Musings of a Dinosaur

A Family Doctor in solo private practice; I may be going the way of the dinosaur, but I'm not dead yet.

Sunday, August 26, 2007

Thirty Years: Then and Now

Thirty years ago today I started college.

Today I dropped my son off at the very same campus.

My parents came to my college exactly twice: that first move-in day, and graduation. I don't remember having all that much stuff to move in: a bunch of t-shirts and flannel shirts, a couple of pairs of jeans and cords; a handful of sweaters; a couple of nice outfits; linens and toiletries; and of course the stereo (which includes the record collection) because naturally the first order of business upon arriving in a dorm room is to generate music.

I was a first child, but the kid I just took to college was my last, so he had the benefit of the wisdom of his elders (sibs, that is) as well as the smarts to listen to them, so his stuff fit easily into the van. His necessities included the microwave and TV, as the roommate was bringing the fridge and game system, plus his laptop, printer and calculator -- which of course included the required cables, surge protectors, power strips and other accouterments. He spent the evening in the hotel the night before move-in copying the entire travel case of CDs onto his laptop.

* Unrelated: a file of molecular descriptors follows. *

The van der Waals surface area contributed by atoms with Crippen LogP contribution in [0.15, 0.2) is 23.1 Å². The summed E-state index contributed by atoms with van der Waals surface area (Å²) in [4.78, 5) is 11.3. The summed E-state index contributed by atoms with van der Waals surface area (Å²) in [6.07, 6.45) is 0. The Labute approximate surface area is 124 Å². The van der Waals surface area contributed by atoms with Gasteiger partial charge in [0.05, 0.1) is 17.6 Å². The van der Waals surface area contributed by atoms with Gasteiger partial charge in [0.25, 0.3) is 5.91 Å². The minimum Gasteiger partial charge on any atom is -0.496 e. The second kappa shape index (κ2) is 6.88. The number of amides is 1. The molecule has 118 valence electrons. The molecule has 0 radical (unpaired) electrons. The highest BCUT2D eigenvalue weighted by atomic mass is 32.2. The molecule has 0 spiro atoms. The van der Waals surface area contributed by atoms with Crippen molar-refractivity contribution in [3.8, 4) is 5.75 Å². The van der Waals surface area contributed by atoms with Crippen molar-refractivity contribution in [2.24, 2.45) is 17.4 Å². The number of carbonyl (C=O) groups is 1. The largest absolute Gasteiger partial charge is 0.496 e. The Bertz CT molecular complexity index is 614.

As soon as we got to his dorm room, the first thing he did was whip out that laptop and fire up the music.

My folks helped me carry stuff to my room, but didn't seem all that anxious to watch me unpack. My mother wanted to make my bed, but I didn't want to let her. I loved them very much and was glad that they were there, but I couldn't wait for them to leave so I could go do things like pick up my ID and check out the bookstore.

The roommate arrived, complete with parents to whom you'd be tempted to apply the term "helicopter", except that the connotation of "hovering" implies more space than they seemed to give him. I sat quietly by the window watching as they unpacked and arranged and organized, knowing that both boys were just waiting until we left to re-arrange it all to their liking. The roommate seemed very easy-going; I think the Nestling and he will hit it off very well indeed.

When I began college, there weren't any "family" activities. "Parents' Weekend" didn't even exist yet. I don't think my parents even expressed much interest in wandering around the campus, although it's not like I knew my way around yet either.